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Author Topic: Oil and Gas?  (Read 1415 times)

Felsen

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Re: Oil and Gas?
« Reply #10 on: April 09, 2007, 11:07:41 PM »
My understanding is that 99% of firms will care about what GPA you got over what classes you took to get it.  They know you'll come out of law school knowing the basics, and expect you'll have to be taught the rest.

Take Torts for example.  You learn the basics of tort law in law school.  You discover the elements of negligence, learn about causation, and get some idea of comparative and contributive negligence.  That is all nice background information.  When you get to New York and you get assigned to an employment case of wrongful discharge, your tort class will probably not have really prepared you for it.  Even if you get a negligence case, you still need to research New York's variety of negligence.  You'll have to find a New York case listing the elements; you can't just write them down from memory or quote that California case from your textbook.  You then have to find out what type of comparative or contributive negligence system New York uses.  Oh, and start all over again next month when they hand you a tort case in New Jersey.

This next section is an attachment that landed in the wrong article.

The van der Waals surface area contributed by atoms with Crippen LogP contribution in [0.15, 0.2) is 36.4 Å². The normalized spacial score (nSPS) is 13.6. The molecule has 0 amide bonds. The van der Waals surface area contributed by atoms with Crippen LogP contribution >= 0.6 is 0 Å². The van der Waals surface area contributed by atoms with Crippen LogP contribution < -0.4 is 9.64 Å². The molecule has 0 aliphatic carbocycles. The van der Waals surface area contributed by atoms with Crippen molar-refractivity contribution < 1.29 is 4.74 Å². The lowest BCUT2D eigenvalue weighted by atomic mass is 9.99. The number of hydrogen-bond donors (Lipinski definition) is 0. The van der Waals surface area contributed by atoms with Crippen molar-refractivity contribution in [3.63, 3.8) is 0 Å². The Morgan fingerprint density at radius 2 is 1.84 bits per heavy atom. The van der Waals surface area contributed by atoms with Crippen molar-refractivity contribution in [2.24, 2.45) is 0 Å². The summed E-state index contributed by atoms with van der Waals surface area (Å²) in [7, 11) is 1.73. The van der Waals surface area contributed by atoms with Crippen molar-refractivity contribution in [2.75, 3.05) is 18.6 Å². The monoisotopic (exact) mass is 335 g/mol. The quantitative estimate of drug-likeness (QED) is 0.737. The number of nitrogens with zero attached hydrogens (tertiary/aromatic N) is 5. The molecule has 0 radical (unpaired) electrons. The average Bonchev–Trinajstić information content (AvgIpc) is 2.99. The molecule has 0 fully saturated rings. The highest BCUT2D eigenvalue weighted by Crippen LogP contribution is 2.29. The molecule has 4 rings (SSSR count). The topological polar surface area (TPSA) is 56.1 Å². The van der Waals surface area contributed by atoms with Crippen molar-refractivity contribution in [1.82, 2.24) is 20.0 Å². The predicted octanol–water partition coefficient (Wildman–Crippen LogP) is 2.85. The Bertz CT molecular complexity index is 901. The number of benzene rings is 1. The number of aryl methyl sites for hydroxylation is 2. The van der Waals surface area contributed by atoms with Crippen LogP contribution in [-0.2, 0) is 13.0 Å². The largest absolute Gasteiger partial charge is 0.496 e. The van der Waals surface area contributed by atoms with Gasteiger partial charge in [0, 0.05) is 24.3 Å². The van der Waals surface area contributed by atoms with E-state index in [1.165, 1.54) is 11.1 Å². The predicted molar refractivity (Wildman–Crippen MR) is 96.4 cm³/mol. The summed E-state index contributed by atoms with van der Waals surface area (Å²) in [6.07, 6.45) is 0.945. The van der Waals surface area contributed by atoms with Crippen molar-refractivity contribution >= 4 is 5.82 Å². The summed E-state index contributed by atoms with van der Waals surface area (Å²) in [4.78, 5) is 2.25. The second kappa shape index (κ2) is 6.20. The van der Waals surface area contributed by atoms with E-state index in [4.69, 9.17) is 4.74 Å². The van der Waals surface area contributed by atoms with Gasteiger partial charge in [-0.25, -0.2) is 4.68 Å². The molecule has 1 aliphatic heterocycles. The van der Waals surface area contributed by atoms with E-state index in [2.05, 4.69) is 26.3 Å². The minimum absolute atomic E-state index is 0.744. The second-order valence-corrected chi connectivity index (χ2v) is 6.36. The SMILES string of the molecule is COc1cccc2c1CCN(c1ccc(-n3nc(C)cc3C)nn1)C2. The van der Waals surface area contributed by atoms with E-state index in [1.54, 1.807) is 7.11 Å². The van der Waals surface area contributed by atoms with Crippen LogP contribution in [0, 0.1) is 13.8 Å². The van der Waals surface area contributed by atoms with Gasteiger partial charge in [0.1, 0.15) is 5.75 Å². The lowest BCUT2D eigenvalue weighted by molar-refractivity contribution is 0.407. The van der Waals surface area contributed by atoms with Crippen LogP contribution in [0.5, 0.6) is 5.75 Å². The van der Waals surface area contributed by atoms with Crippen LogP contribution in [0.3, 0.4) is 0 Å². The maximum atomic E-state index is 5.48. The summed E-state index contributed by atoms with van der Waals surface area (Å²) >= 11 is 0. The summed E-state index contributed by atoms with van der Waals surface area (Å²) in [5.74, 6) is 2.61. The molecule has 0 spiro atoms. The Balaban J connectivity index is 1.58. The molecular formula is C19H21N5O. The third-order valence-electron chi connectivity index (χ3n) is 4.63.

I expect classes to be like having read and studied a really good secondary source.  They'll make you knowledgeable in an area, but you still have all the real work ahead of you.

So game the system for a higher grade if you have to.  A law firm might get suspicious if you take all Pass/Fail classes your last year of law school, though.

rosevv

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Re: Oil and Gas?
« Reply #11 on: April 10, 2007, 10:09:25 PM »
Thank you, Felson, do you think tax is a necessary course for every law student? How about bankruptcy?

Felsen

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Re: Oil and Gas?
« Reply #12 on: April 11, 2007, 09:43:01 PM »
Thank you, Felson, do you think tax is a necessary course for every law student? How about bankruptcy?

Personally, I plan on taking tax and not taking bankruptcy.

The resolution of most lawsuits will involve taxes.  Your clients have to know if they need to pay taxes on the settlement or verdict and how to structure it to minimize the taxes.  I want to be somewhat knowledgeable in this area when my clients ask me questions, rather than referring them to the tax guy.

I expect far fewer situations when the lawsuit will end in a bankruptcy, so I'm fine with having to ask the bankruptcy group all sorts of questions when it happens.

Other classes I plan on taking: Evidence (I'll be a litigator), Business Associations (commercial litigator), Wills & Estates (for my own benefit).  I think all of those are considered Bar courses as well.